One of the most valuable insights of this book, for me, was what Isay called “The Gay Oedipus Complex.” We often hear “manly men” say of effeminate men, “Why do they have to act that way, and make it bad for the rest of us?” which assumes that effeminate men “act that way” by choice. The Gay Oedipus Complex (GOC) explains the phenomenon quite nicely.
To understand the Gay Oedipus Complex (GOC), you need to know what the actual Oedipus Complex (OC) is.
The OC is a Freudian invention, taken from the ancient Greek play, Oedipus Rex, written by Sophocles and first performed circa 429 B.C.E.
Without going too deeply into the mechanics, in the OC, a little heterosexual boy of between the ages of 4-6, whose natural sexual attraction is for females, desires the affections of his mother, sees that his father successfully woos his mother, and emulates the father’s behavior so that he can win her, too. In the play, Oedipus kills his father–one hopes the little boy doesn’t make it quite that far. But seriously, it is in the imitation of the father’s behaviors that the little boy learns masculine behaviors.
In the GOC, the little gay boy between ages 4-6, whose natural sexual attraction is for males, desires the affections of his father. He sees his mother winning over his father, so he begins to emulate his mother’s behaviors.
This emulation of female behaviors can have at least three results, according to Isay: 1) The little boy develops a wonderful relationship with his dad, he grows into a confident and powerful young man, finds a suitable male mate with whom he has a wonderful relationship because his father nurtured his budding sexuality from its first evidences; or 2) The father has a powerfully negative reaction to his son’s effeminacy, the son gets the message that “acting that way” is wrong, and he learns to act like a “real man”; or 3) The father, who questions his own sexuality (secretly, maybe even subliminally), is horrified to discover that he has a homosexual son, and withdraws from him because he doesn’t know how to cope with him (the anti-gay crowd gets this one wrong: They claim that homosexuality is “caused” by a distant father, but they’ve reversed the causal relationship–the father becomes distant because of his son’s nascent homosexuality).
That’s just one of the many gems you’ll find in this book. I highly recommend it.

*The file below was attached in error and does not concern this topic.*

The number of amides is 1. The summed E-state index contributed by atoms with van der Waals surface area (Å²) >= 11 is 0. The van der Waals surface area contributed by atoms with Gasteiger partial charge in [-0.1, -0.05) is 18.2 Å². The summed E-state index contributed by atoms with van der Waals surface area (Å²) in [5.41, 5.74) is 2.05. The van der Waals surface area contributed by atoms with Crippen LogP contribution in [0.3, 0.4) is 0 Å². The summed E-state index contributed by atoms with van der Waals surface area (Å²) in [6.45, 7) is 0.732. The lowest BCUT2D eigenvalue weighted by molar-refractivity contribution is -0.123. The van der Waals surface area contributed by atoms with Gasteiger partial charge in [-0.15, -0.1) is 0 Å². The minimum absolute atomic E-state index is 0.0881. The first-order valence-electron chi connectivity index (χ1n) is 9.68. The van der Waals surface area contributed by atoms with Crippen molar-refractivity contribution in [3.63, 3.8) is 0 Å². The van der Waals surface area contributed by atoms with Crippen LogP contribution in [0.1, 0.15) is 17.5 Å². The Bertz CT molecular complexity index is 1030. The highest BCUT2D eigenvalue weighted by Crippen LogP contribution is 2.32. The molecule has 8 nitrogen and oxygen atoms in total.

Virtually Normal: An Argument About Homosexuality
by Andrew Sullivan
I don’t remember why I never got to interview Sullivan. I’m thinking it was because I couldn’t get to New York or DC when he was there. Authors often didn’t come to Philadelphia, so I grabbed my recording equipment and took the train north or south. When I did that, I would make as full a day as possible and interview three or four people for the show. I’m saddened that I missed meeting this brilliant man, who continues to write thoughtful, philosophically sound commentary today.
Sullivan highlights four categories of argument for homosexuality, serving up the inconsistencies of those who oppose normalizing this perfectly normal expression of human sexuality. Those categories are: Prohibitionist, Liberationist, Conservative, and Liberal.
The book was highly controversial when it was published, even among gay rights activists, because Sullivan argued against anti-discrimination laws–a position with which I happen to agree (if someone hates me, I want to know that, and I do not want to risk spending my hard-earned gay money with them, thus enriching them to support efforts against my interests!).
None other than the conservative National Review said that Sullivan “had done for homosexuality what John Stuart Mill did for freedom,” and that only those familiar with the history of political philosophy would “recognize the scale of his achievement.” The NR disagreed with Sullivan’s arguments for gays in the military, as well as gay marriage, and expressed concern that what we now know as bisexual people, but who were at that time (and now, by some) as “confused,” might be convinced to go homo instead of opting for the more “wholesome choice” of hetero.
Read reviews and find a sampling here.
The Church and the Homosexual
by John McNeill
I had to look up McNeill’s title, because I know him as Father John McNeill, but the Roman Catholic Church defrocked him after this beautiful defense of homosexuality through a favorable interpretation of the Bible passages–all seven of them–that are traditionally used to condemn us in a religious context.
I include this book because some may still be what I call “begging the church to forgive them and let them back in,” which is where I was when I first read it. Many of us come to this point trying to be “the best little boy in the world” so that God will love us. McNeill’s soulful, loving work will set you free!